What’s the most interesting/funniest piece of news you’ve heard in the last month or so?

I try to stay clear of the news most of the time, it’s rarely good and tends only to annoy me. I get snippets in the gym though. There’s no sound on most of the TVs, but in the changing rooms there is and it usually sparks a good scene in the mornings. I try to block out the report itself, but it’s great to see how the other guys react to whatever is being talked about. Interestingly, no one challenges the voiced opinions; whoever speaks first gets to have the soapbox for the day, their opponents just slip out quietly. I’m still waiting for a good story that I can weigh in on… but it’ll come!

What’s coming up for you in 2012?

I’ve a good year coming up by the looks of things. I’ve got a theatre show here in LA in March; it’s the second year we’re doing it. Last year Pierce Brosnan and Roma Downey were in it along with a full orchestra and a lot of other familiar faces. This year’s show is being packaged at the minute and the scripts are being finalized. I’ve got a couple of films pencilled in for the summer, one in Ireland mid-summer and then one here in LA later in August. I also write, and have three feature scripts lined up for submission during the year. Apart from that it’ll be auditioning as usual and seeing what comes my way. I love that openness in this business, the unpredictability, the potential for anything and everything.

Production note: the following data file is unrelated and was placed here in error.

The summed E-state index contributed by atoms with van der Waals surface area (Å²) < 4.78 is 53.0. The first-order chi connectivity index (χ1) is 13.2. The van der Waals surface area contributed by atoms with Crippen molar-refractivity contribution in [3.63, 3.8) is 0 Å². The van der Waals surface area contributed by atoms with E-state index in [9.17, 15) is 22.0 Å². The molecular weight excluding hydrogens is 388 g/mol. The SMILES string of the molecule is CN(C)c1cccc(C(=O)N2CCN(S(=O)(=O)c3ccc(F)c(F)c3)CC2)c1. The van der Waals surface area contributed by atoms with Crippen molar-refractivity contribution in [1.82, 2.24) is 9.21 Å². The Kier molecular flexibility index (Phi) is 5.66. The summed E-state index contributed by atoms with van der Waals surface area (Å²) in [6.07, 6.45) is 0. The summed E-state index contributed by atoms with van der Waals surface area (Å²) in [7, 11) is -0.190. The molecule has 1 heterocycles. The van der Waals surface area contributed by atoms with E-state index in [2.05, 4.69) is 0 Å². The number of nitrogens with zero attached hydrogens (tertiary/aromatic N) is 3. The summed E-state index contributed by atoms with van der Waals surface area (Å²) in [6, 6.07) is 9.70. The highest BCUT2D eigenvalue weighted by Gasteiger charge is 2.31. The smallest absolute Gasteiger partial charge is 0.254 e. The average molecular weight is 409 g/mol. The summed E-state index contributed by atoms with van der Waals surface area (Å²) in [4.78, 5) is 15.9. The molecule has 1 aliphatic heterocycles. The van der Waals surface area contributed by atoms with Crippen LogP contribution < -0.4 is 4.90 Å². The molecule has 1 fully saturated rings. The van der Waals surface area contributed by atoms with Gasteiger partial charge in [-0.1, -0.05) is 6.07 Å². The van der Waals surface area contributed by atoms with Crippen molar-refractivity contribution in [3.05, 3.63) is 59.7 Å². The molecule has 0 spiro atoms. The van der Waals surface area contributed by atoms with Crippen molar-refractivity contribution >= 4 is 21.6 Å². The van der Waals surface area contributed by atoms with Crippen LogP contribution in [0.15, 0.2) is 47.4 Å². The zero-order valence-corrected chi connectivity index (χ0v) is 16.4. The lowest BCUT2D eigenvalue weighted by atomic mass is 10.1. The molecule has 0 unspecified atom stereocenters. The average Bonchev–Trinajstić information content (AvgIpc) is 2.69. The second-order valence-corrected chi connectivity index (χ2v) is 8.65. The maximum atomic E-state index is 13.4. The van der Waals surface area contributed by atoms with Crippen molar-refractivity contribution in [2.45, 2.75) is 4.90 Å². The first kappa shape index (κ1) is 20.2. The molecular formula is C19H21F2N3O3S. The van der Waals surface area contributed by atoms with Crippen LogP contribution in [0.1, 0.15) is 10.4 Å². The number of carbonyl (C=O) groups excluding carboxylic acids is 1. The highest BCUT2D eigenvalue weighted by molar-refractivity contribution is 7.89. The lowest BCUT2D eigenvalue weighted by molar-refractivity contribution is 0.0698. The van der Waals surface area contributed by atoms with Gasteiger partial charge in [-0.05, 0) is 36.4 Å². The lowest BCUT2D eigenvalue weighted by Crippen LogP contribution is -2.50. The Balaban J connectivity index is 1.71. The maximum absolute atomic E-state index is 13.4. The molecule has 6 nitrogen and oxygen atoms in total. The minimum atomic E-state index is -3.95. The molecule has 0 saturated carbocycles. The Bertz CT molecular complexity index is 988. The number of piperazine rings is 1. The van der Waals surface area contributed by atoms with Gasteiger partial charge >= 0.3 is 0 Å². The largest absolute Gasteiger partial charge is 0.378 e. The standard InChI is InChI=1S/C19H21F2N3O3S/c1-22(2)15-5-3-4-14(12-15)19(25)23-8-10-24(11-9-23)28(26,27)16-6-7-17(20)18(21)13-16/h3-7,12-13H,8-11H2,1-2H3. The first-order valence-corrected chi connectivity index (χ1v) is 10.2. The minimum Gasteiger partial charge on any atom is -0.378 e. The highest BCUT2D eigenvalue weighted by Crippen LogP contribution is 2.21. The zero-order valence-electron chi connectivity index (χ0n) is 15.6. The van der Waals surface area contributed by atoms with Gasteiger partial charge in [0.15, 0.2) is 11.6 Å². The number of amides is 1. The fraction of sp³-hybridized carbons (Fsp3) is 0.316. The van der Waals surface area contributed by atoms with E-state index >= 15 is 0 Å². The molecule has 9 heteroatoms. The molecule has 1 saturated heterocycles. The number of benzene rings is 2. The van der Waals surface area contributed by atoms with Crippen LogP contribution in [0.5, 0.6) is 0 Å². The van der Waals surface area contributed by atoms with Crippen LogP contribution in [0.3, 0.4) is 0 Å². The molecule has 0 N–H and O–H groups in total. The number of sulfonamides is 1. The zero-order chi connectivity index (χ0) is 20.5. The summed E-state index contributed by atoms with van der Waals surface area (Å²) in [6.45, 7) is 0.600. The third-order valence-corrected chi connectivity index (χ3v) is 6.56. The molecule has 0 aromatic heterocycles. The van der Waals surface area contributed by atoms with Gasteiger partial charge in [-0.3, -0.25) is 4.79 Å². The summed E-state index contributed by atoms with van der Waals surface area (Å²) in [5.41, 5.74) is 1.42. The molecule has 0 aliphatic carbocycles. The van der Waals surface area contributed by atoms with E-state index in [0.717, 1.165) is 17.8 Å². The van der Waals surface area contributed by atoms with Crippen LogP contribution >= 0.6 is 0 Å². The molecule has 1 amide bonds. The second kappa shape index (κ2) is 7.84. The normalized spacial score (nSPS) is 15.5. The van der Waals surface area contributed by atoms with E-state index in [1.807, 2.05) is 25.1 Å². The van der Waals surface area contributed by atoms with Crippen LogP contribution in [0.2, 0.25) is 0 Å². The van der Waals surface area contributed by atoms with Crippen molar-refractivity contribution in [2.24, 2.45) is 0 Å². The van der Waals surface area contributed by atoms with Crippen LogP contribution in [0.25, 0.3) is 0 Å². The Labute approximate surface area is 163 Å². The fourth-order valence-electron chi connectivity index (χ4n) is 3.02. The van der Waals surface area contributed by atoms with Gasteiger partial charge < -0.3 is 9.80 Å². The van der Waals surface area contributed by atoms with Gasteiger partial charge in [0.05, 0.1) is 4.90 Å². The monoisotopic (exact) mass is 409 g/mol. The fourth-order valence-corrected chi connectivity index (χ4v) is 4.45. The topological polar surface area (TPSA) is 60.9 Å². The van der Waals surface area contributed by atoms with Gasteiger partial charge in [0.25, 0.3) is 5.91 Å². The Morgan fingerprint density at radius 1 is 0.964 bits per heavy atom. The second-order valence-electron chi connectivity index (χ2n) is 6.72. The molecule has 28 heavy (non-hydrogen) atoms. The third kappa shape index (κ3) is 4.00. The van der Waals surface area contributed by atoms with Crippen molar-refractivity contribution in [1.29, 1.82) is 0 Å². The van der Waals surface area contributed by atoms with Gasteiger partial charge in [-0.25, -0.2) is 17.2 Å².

Thanks for the interview!